Memo to Magazine Media: Social Networks Are Not Altruistic
Social media doesn’t exist as a grand platform for your experiments. It exists to make money for its owners.
Who made Facebook and other social networks the kings of the media-consumption universe?
I get that a mind-bogglingly large number of people use those platforms. I get that they've changed media-engagement behavior forever. What I don’t get is why media companies have ceded their audiences, and offered their content for free, to social networks—all of which are individual companies, in business to generate a profit, each of which has its own zero-sum business objectives.
Just in the last couple of days, headlines describe the relationship:
From the INMA newsletter: “Facebook penalizes click-bait in feeds”
There’s an implied power in these headlines. Facebook in 2016 and for the foreseeable future is the de facto arbiter of media consumption. It decides what gets seen and by whom, and it decides on your relationship with your customer, at least on its platform, which at the moment is colossal — culturally and economically dominant.
For all the “smartest-people-in-the-room” posturing of some media-company executives, there’s something unexplainable about why you’d turn over your content unconditionally and free-of-charge to giant social-media companies, which are generating billions on it.
Note to magazine-media executives: Social media clearly is a fabulously innovative 21st Century town square, but it’s not altruistic. It doesn’t exist as a grand platform for your monetization and audience-engagement experiments. It exists to make money for its owners, and that money is coming out of your revenue and from your content.
Look at it another way: You hire the best talent in the world, pay that talent a lot of money to generate great content, and then give it to another company, free. You enhance the other company’s audience experience, and you know that the other company is selling massive amounts of advertising against your content, while you’re hoping to monetize the traffic from clickthroughs. What's more, in doing this, you're also making yourself too dependent on a single source of traffic, vulnerable to that company's whims. Terrific.
I acknowledge that most media-company executives see social media as a barter arrangement: The social network gets content, and the media company gets reach. But my whole argument is that publishers aren't assessing the true value of that reach, and whether the terms of the barter are equitable for both sides. I acknowledge as well that there are many media companies and just one Facebook. For the vast majority of magazine-media companies, Facebook couldn't care less whether they post their content to Facebook. Given that reality, it's not surprising that most magazine-media companies see more upside than risk. But if several large companies — newspapers, magazines, television — started asking questions, or their industry associations did, then the dynamics might shift.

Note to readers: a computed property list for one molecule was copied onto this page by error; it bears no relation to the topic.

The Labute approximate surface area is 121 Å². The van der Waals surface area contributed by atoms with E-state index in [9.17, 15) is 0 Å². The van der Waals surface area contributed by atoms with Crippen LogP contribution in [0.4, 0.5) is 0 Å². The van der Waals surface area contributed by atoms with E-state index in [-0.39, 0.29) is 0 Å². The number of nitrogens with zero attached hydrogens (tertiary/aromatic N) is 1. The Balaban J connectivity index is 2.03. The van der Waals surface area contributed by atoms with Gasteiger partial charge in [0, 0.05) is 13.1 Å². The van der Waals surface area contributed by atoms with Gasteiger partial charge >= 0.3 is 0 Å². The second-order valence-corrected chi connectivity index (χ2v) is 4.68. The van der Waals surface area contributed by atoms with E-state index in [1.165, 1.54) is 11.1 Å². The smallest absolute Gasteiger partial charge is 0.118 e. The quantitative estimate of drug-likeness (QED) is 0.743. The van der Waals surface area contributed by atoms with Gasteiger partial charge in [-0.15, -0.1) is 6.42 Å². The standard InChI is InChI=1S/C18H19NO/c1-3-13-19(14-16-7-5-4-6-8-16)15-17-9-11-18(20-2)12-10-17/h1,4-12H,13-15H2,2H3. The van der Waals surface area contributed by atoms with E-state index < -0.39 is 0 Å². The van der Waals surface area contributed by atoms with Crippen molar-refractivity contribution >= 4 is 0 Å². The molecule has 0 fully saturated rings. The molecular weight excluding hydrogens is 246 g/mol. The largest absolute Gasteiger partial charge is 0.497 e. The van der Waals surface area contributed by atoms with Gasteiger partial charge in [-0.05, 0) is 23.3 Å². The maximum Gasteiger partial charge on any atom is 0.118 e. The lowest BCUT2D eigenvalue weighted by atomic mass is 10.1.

In 1846, the founding of the Associated Press marked the beginnings of the media syndication business. In the decades immediately after that, competitors emerged in the newspaper business, and in the 1880s, Samuel McClure, the founder of McClure’s Magazine, established a syndication network for magazine writers and book authors. Variations on this model have been used ever since. It’s in print (AP remains the main news agency in the U.S., but there was also the old UPI.) It’s in television (simulcasts or reruns on local stations). It’s in radio (syndicated broadcasts or royalties that stations pay to artists every time they play a song.)
In the 2000s, the courts recognized that large-scale peer-to-peer music sharing networks like Napster, LimeWire and Kazaa were piracy, infringing the copyright of the music creators. In this decade, artists have pushed back against streaming-music models like Spotify, claiming that such services grossly underpay content creators. Even YouTube pays royalties on content. In these and other present-day models, the content creator is recognized as the essential part of the economic ecosystem.
So why is it different in social media?
It’s time for magazine media to rethink why it’s effectively giving away its content to giant social networks that are getting fabulously rich because of that free content. It’s time for magazine-media companies to start asking for appropriate compensation from social-media companies for the use of their content. Perhaps there's a valuable role for the industry associations — Connectiv and MPA — to start gathering ideas, advocating, and engaging individual stakeholders for the good of all.
The basic rights-and-royalties model has existed for 130 years. It provides a relevant place to start the conversation.